The Flow of Electricity
This experiment investigates the parameters that affect the flow of electricity. Initial measurements enable comparison of resistance through various pathways involving current flow from hand to hand, across the chest. Then separate investigations test variation of electrical resistance with material properties – charge carriers – and variation with geometrical shape of pieces of a particular material (ie: as resistivity is kept constant). The experiment provides opportunity to apply Ohm’s law in practical situations, in order to better understand the basic principles of electrical safety. From the experiment students should conclude how best to reduce (by insulation) the risks of electrical hazards.
Coefficients of friction
Friction plays an important role in many technical devices and surfaces. It is, thus important for students of physics and engineering to be aware of the different types of friction forces, such as static friction, kinetic friction, rolling friction and fluid resistance. This experiment deals with kinetic friction between two surfaces and how it can be measured in the laboratory. It provides by means of a rather simple experiment a link between the theoretical aspects of friction which are developed in lectures and a hands-on experiment to show how friction can be measured in a laboratory situation. The experiment also provides students with an introduction to statistical techniques used to describe the results of experiments.
This experiment serves as an extension to the Mechanics module undertaken in lectures by first year students in the Regular physics stream. Students drop paper gliders (1, 2, 4, 8 and 16 stacked muffin cases) from a height of approximately 2 metres, and using a motion detector, measure the distance fallen, the velocity and acceleration during the fall. Students then determine the terminal velocities of each stack, and analyse and graph, using log-log paper the motions of the glider stacks.
This experiment serves as the sole exposure to optics for physics students in first year. There are different versions of this experiment for the three first year streams – Fundamentals, Regular and Advanced. This is the version used for Fundamentals students, who have not studied physics in year 12, or those who have obtained poor results (<65) in year 12 secondary school physics.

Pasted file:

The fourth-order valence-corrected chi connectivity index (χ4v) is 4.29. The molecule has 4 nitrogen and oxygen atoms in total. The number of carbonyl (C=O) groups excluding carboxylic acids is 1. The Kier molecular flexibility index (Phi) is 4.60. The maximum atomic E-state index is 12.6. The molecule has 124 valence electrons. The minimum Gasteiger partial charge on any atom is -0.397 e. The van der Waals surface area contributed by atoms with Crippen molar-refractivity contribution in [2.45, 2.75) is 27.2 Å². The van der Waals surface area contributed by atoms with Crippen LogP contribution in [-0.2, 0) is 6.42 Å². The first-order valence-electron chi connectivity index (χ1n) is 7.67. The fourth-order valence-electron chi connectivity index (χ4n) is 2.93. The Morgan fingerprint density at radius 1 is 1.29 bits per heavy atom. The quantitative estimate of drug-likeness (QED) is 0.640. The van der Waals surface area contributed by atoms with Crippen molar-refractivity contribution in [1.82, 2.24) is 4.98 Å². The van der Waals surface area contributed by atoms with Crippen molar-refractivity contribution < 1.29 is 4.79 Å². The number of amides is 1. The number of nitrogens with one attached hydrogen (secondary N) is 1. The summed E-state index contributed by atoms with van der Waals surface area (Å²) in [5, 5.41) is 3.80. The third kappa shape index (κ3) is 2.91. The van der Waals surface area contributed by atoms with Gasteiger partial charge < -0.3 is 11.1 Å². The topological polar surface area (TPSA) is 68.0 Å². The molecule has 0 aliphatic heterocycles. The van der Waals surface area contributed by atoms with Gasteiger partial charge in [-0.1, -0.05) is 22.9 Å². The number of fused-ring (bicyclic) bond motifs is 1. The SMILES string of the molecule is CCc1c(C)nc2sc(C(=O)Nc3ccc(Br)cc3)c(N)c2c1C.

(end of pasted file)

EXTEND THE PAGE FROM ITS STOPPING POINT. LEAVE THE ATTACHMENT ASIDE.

Introduction to the Digital Storage Oscilloscope
This experiment serves as an introduction to the Digital Storage Oscilloscope (DSO), which is the modern version of the cathode ray oscilloscope (CRO). DSOs are standard instruments in any physics lab, and familiarity with it is an essential part of a physicist’s training. The experiment introduces the students to the DSO through careful explanations of its various features, technical details and functions, before two simple tasks are given to the students to allow them to interact with the DSO and use it to make simple measurements and calculations, which require that the students have reached a certain level of understanding of the instrument.
Electromagnetic Induction and Transformers
To examine and observe the magnetic field in a solenoid and the consequent coupling of a time varying electromagnetic field between primary and secondary coils of a transformer. Section 1 of your paper will be based on the responses to the headings below. However, it may be appropriate in the paper for you to re-arrange or omit some of this information.
Thin Lens Experiment
This experiment is used in teaching our Physics for Life and Earth Sciences course which is an algebra based physics course for non-physics majors. We believe that this is experiment exposes the students to the important concepts such a ray tracing and image formation.
Conservation of Energy
The law of Conservation of energy is proved in this practical where Gravitational Potential Energy is transformed into Kinetic Energy. A metal ball is suspended as a pendulum, as the pendulum swings it is released at the lowest point of the swing where it will only have horizontal motion. By measuring the subsequent vertical and horizontal distances the metal ball travels after the release point the velocity and hence the Kinetic Energy of the ball at the point of release can be determined. The Gravitational Potential Energy that the ball has lost before the release is proportional to the height difference between its initial position and the release point. Hence students are able to determine the decrease in Gravitational Potential Energy which is equal to the Kinetic Energy at the point of release.